The bottom plate 2b of the pressure chamber 2 has in its center a through-hole 30, through which a metal fitting 34 having at its upper end a connection probe 8 and at its side a projection 32 is fitted. To the projection 32 one end of the irrigation tube 6 is to be connected. The connection probe 8 is inserted into the soft bottle 4 via the outlet 10 thereof so that the interior of the soft bottle 4 communicates with the irrigation tube 6. A knob 36 is mounted on the lower end of the metal fitting 34 for adjusting the amount of the solution to flow from the soft bottle 4 into the irrigation tube 6.
The cylindrical body 2c of the pressure chamber 2 has in its lower portion a pair of diametrically opposed watch windows 38, 38, through which the operator can observe the interior of the pressure chamber 2.
As shown in FIGS. 4 and 5, the switch 12 includes an elongated body 12a, a rear fitting 40 detachably mounted on a rear end of the body 12a, and a connection fitting 41 attached to a rear end of the rear fitting 40. To the connection fitting 41, the other end of the irrigation tube 6 is connected. The body 12a of the switch 12 has an axial through-bore 42, in which a flexible hose 44 is inserted, and a lower bore 46 extending perpendicularly to the axial through-bore 42 and communicating therewith. Fitted in the lower bore 46 is a lock nut 48 into which an adjusting screw 49 threadedly extends. By unfastening the adjusting screw 49 and then detaching the gear fitting 40, the flexible hose 44 can be removed from the axial through-bore 42 for replacement with a new one.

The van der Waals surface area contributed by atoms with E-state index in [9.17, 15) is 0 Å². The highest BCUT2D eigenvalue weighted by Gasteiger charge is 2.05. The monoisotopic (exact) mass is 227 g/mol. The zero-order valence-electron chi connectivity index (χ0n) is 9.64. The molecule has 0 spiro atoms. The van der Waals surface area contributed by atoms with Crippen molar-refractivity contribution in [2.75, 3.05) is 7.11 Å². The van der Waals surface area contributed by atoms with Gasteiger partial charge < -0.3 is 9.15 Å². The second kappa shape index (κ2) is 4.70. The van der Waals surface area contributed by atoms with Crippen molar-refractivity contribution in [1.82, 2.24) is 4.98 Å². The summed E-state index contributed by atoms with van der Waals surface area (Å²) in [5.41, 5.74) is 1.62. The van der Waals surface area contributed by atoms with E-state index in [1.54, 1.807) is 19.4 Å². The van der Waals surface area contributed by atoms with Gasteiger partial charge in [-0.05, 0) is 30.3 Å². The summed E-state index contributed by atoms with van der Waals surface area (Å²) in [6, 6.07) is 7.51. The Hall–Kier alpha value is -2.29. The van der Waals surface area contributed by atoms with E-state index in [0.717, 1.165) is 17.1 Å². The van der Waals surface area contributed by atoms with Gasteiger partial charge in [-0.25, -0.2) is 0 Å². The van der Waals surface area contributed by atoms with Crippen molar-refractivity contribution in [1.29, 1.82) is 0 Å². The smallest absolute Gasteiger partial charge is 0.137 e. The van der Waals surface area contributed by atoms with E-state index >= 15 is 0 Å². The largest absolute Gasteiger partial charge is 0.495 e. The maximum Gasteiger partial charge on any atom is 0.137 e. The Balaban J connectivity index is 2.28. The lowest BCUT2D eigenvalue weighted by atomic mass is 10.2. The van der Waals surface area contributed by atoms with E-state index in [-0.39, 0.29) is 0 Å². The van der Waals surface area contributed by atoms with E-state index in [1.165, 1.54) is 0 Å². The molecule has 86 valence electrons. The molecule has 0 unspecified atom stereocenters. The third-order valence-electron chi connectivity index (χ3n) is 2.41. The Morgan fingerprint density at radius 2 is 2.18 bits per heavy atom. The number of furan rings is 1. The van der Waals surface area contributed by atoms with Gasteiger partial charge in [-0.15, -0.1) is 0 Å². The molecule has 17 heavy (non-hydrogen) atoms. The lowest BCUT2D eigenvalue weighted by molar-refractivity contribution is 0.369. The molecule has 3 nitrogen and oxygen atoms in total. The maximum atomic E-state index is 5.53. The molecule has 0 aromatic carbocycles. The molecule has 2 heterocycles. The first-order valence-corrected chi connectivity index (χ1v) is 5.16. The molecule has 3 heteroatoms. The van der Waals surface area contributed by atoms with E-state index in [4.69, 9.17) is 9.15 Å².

The switch body 12a also has an upper bore 50 disposed in confronting relation to the lower bore 46 with respect to the axial through-bore 42. The upper bore 50 extends perpendicularly to the axial through-bore 42 and communicates therewith. In the upper bore 50, a pushing rod 54 is vertically slidably received and is normally urged upwardly by a spring 52. A support frame 56 is fixed to the top surface of the switch body 12a, covering and supporting the pushing rod 54 and the spring 52. A switch lever 58 is pivotally connected at its base to the upper end of the pushing rod 54. A top wall 62 of the support frame 56 has an upwardly bent forward end 60 serving as a fulcrum; as the forward end of the switch lever 58 is pushed downwardly, the switch lever 58 is pivotally moved about the fulcrum 60 and concurrently the base of the switch lever 58 is moved upwardly to raise the pushing rod 54. With this arrangement, while no pushing force is being exerted on the switch lever 58, the flexible hose 44 is closed as compressed by the pushing rod 54, as shown in FIG. 4, thus preventing the solution from the soft bottle 4 from passing through the flexible hose 44. When the switch lever 58 is depressed such as by gripping, the pushing rod 54 is raised to open the flexible hose 44, thereby allowing the solution to pass through the hose 44. As a result, the solution is supplied to the ejection needle 14 and is then ejected from the nozzle 14a.